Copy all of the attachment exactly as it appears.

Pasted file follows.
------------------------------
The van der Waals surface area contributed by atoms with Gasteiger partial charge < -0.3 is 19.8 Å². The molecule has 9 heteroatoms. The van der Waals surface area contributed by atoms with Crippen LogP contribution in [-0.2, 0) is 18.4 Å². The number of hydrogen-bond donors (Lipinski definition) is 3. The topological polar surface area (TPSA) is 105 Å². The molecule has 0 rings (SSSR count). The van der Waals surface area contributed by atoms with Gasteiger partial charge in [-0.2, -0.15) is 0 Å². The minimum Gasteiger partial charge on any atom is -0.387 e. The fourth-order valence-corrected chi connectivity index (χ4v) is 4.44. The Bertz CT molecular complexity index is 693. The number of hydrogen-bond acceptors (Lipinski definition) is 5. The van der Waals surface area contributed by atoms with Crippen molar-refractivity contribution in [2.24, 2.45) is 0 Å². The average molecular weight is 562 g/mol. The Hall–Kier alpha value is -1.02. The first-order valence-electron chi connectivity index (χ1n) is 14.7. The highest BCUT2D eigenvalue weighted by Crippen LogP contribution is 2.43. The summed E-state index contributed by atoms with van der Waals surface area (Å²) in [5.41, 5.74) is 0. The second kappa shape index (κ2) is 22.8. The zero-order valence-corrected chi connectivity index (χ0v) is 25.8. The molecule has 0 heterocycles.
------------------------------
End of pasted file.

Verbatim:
The van der Waals surface area contributed by atoms with Gasteiger partial charge < -0.3 is 19.8 Å². The molecule has 9 heteroatoms. The van der Waals surface area contributed by atoms with Crippen LogP contribution in [-0.2, 0) is 18.4 Å². The number of hydrogen-bond donors (Lipinski definition) is 3. The topological polar surface area (TPSA) is 105 Å². The molecule has 0 rings (SSSR count). The van der Waals surface area contributed by atoms with Gasteiger partial charge in [-0.2, -0.15) is 0 Å². The minimum Gasteiger partial charge on any atom is -0.387 e. The fourth-order valence-corrected chi connectivity index (χ4v) is 4.44. The Bertz CT molecular complexity index is 693. The number of hydrogen-bond acceptors (Lipinski definition) is 5. The van der Waals surface area contributed by atoms with Crippen molar-refractivity contribution in [2.24, 2.45) is 0 Å². The average molecular weight is 562 g/mol. The Hall–Kier alpha value is -1.02. The first-order valence-electron chi connectivity index (χ1n) is 14.7. The highest BCUT2D eigenvalue weighted by Crippen LogP contribution is 2.43. The summed E-state index contributed by atoms with van der Waals surface area (Å²) in [5.41, 5.74) is 0. The second kappa shape index (κ2) is 22.8. The zero-order valence-corrected chi connectivity index (χ0v) is 25.8. The molecule has 0 heterocycles.